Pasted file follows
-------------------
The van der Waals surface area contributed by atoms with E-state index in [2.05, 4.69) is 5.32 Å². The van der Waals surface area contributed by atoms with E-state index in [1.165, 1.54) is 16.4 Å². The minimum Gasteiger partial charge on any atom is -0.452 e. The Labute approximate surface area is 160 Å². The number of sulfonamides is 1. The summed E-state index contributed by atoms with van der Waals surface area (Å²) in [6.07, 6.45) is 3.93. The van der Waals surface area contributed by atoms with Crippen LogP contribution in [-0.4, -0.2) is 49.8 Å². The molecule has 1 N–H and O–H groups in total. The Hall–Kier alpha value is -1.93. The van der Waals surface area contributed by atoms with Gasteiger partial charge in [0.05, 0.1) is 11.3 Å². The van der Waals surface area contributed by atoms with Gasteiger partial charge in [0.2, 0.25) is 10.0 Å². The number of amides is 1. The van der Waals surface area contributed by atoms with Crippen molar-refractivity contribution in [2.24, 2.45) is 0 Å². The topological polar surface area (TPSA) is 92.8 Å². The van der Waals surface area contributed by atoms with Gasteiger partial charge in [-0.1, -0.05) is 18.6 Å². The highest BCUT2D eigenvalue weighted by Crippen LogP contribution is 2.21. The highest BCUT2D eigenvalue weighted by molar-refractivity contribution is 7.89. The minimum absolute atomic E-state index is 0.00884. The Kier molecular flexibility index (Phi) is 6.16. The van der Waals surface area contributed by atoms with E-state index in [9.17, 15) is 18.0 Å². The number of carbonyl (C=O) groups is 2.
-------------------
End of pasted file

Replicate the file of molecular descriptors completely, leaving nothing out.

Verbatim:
The van der Waals surface area contributed by atoms with E-state index in [2.05, 4.69) is 5.32 Å². The van der Waals surface area contributed by atoms with E-state index in [1.165, 1.54) is 16.4 Å². The minimum Gasteiger partial charge on any atom is -0.452 e. The Labute approximate surface area is 160 Å². The number of sulfonamides is 1. The summed E-state index contributed by atoms with van der Waals surface area (Å²) in [6.07, 6.45) is 3.93. The van der Waals surface area contributed by atoms with Crippen LogP contribution in [-0.4, -0.2) is 49.8 Å². The molecule has 1 N–H and O–H groups in total. The Hall–Kier alpha value is -1.93. The van der Waals surface area contributed by atoms with Gasteiger partial charge in [0.05, 0.1) is 11.3 Å². The van der Waals surface area contributed by atoms with Gasteiger partial charge in [0.2, 0.25) is 10.0 Å². The number of amides is 1. The van der Waals surface area contributed by atoms with Crippen molar-refractivity contribution in [2.24, 2.45) is 0 Å². The topological polar surface area (TPSA) is 92.8 Å². The van der Waals surface area contributed by atoms with Gasteiger partial charge in [-0.1, -0.05) is 18.6 Å². The highest BCUT2D eigenvalue weighted by Crippen LogP contribution is 2.21. The highest BCUT2D eigenvalue weighted by molar-refractivity contribution is 7.89. The minimum absolute atomic E-state index is 0.00884. The Kier molecular flexibility index (Phi) is 6.16. The van der Waals surface area contributed by atoms with E-state index in [9.17, 15) is 18.0 Å². The number of carbonyl (C=O) groups is 2.